What Executive Functioning Skills Should I/We Work On?
At a Glance
In this post, we will be focusing on a self-assessment for assisting autistic students in identifying executive functioning skills they want to practice.
Each executive functioning skill will be covered along with common needs under each of these categories.
We have included a list of questions to consider whether you are an autistic self-advocate or supporting autistic students.
Welcome back to our Executive Functioning Series - in this part we will be focusing on a self-assessment for assisting autistic students in identifying executive functioning skills they want to practice.
One challenge of working on executive functioning is that different people will feel different levels of comfort with the various skills that make up executive functioning.
If you or an autistic person you are supporting are having trouble identifying what executive functioning skills are worth working on, this self-assessment can be a helpful starting point!
The purpose of this self-assessment is to identify areas in your executive functioning where there is something you or the autistic person/people you are supporting feel would be productive to work on.
It could be a skill that leads to a lot of challenges or it could be something you are already pretty good at and you just want to get even better!
The aim of this exercise is to identify areas where there are tangible perceived benefits to improving. Bear in mind that building up our skills can also involve identifying tools or accommodations that help make those tasks easier!
If you want a handy visual guide, the categories of executive functioning skills we are using here match the ones on this free downloadable poster.
One thing to bear in mind about this self-assessment is that it’s meant to get you thinking about which of these skills are most impactful in your ability to complete your day-to-day tasks, and it won’t directly state which skill you most need to work on.
Rather our hope is they serve as a guidepost for figuring out which executive functioning skills feel most applicable to your day-to-day schedule. If future parts of this series we will continue to talk about different ways of working on specific executive functioning skills. So let’s dive in!
The Self Assessment
1. Working Memory
- Do you find yourself being frequently reminded you need to complete a certain task?
- How often if at all do you miss important steps when working on complicated tasks?
2. Adaptable Thinking
- How do you adjust when plans change and how comfortable do you feel about adjusting?
- Do you feel confident in your ability to overcome unexpected challenges when working on projects that are important to you?
- Do you feel comfortable coming up with new strategies when your first strategy doesn’t go as planned?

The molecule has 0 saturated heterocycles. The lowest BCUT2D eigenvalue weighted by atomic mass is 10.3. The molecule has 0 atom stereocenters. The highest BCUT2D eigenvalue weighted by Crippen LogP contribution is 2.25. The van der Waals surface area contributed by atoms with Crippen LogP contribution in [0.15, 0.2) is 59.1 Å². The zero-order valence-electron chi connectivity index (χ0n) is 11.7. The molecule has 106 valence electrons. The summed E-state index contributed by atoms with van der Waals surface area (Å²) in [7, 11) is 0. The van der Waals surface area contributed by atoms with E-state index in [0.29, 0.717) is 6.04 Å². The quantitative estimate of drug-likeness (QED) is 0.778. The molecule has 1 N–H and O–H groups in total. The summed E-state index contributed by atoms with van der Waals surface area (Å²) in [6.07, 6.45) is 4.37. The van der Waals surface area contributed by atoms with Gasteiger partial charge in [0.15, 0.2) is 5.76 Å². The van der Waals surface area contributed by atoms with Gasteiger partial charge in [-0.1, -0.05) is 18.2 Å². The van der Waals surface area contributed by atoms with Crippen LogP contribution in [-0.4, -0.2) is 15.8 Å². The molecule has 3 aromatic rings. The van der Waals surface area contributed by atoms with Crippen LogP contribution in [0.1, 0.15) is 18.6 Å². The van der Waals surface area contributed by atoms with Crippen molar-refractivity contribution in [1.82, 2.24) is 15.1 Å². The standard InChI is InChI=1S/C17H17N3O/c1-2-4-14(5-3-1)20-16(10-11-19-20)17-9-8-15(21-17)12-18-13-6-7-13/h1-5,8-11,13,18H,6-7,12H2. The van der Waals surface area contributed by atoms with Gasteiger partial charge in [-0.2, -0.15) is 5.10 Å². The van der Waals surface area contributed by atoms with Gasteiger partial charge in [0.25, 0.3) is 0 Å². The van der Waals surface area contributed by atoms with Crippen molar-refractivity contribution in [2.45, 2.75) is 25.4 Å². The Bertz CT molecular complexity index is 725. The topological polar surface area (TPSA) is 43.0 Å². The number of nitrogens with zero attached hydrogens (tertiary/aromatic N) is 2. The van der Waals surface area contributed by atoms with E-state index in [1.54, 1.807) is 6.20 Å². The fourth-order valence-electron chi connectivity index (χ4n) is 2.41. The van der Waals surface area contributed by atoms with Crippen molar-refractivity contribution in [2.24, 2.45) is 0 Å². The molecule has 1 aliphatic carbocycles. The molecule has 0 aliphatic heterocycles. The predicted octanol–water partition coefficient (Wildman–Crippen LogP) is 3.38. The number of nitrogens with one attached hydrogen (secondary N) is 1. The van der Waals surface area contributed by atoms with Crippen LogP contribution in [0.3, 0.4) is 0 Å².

- When you are working on something how do you feel when an unexpected problem occurs?
- Have you ever had trouble adjusting to a setback while working on a project? If so, what happened?
- What are some ways you like to get back on the right track after a mistake?
- How do you know when a project you are working on is going well?
- How do you know when a project you are working on is going poorly?
- How do you evaluate your own performance on a project after it is done?
- Do you ever designate times to check in with yourself during tasks to think about how things are going and if you need to adjust at all?
5. Time Management
- How do you feel about your ability to complete specific tasks within a designated time?
- How do you feel about your ability to complete your tasks on schedule?
- How do you ensure that you’re able to meet all of your deadlines? If you struggle to meet deadlines, what are some reasons why they are hard to meet?
- When given a complex task, how comfortable do you feel about deciding how to complete that task?
- Do you prefer to plan things out as much as possible ahead of time or trying to figure it out as you go?
- Do you have any tools you like to use to help with planning?
- Do you prefer more specific plans or more flexible plans?
- Has it been easy or more challenging to answer the questions on this self-assessment?
- Do any of these skill categories ever seem to come into conflict with one another?
- Are there particular skill areas you think you are especially good at?
- Are there particular skill areas you think you need to work on?
- What are some ways that your different executive functioning skills work together to help with daily tasks?
8. Task Initiation
- Do you ever feel difficulty getting started on important tasks like school assignments or work?
- Do you ever feel difficulty getting started on personal routine tasks like hygiene or cooking a meal?
- Do you find yourself needing to “ramp up” to get momentum to start on certain activities?
- Has your ability to start tasks in a particular time frame ever caused challenges to your ability to complete your work?
- How do you keep track of what tasks you need to complete and when?
- What are the tools you need to complete your regular tasks?
- How do you keep track of all of your different plans for different tasks?
- How do all of your plans fit together to help you do everything you intended to do?
We hope some of the answers to these questions have offered some potential areas to explore new tools and exercises for building up your executive functioning skills!
The great part about this self-assessment is that it can always be revisited and your answers may evolve over time.
Just knowing the areas you think are most helpful to work on can make a difference, but in future parts of this series we will be covering some exercises that can help with each of these skills.
Until then if there is anything, in particular, you’d like to learn about executive functioning we’d love to hear from you!
Just drop us a line at firstname.lastname@example.org, otherwise, we’ll see you in the next part!